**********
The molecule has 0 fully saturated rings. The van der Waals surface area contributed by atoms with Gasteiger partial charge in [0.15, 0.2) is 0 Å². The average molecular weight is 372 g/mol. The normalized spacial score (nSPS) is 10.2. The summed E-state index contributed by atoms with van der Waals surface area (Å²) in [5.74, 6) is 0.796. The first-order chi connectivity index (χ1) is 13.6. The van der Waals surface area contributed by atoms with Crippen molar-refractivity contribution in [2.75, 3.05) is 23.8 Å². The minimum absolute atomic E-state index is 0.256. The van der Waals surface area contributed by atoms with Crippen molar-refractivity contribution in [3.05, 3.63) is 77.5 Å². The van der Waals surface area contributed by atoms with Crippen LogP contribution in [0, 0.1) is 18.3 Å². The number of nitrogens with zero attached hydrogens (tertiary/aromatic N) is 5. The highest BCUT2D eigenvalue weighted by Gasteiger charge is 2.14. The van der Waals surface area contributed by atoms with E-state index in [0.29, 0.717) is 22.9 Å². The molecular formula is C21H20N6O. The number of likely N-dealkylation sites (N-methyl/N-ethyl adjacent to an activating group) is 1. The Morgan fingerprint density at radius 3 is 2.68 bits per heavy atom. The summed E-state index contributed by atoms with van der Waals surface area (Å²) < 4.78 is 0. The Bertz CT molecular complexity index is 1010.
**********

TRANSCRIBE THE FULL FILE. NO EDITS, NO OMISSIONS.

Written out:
The molecule has 0 fully saturated rings. The van der Waals surface area contributed by atoms with Gasteiger partial charge in [0.15, 0.2) is 0 Å². The average molecular weight is 372 g/mol. The normalized spacial score (nSPS) is 10.2. The summed E-state index contributed by atoms with van der Waals surface area (Å²) in [5.74, 6) is 0.796. The first-order chi connectivity index (χ1) is 13.6. The van der Waals surface area contributed by atoms with Crippen molar-refractivity contribution in [2.75, 3.05) is 23.8 Å². The minimum absolute atomic E-state index is 0.256. The van der Waals surface area contributed by atoms with Crippen molar-refractivity contribution in [3.05, 3.63) is 77.5 Å². The van der Waals surface area contributed by atoms with Crippen LogP contribution in [0, 0.1) is 18.3 Å². The number of nitrogens with zero attached hydrogens (tertiary/aromatic N) is 5. The highest BCUT2D eigenvalue weighted by Gasteiger charge is 2.14. The van der Waals surface area contributed by atoms with E-state index in [0.29, 0.717) is 22.9 Å². The molecular formula is C21H20N6O. The number of likely N-dealkylation sites (N-methyl/N-ethyl adjacent to an activating group) is 1. The Morgan fingerprint density at radius 3 is 2.68 bits per heavy atom. The summed E-state index contributed by atoms with van der Waals surface area (Å²) < 4.78 is 0. The Bertz CT molecular complexity index is 1010.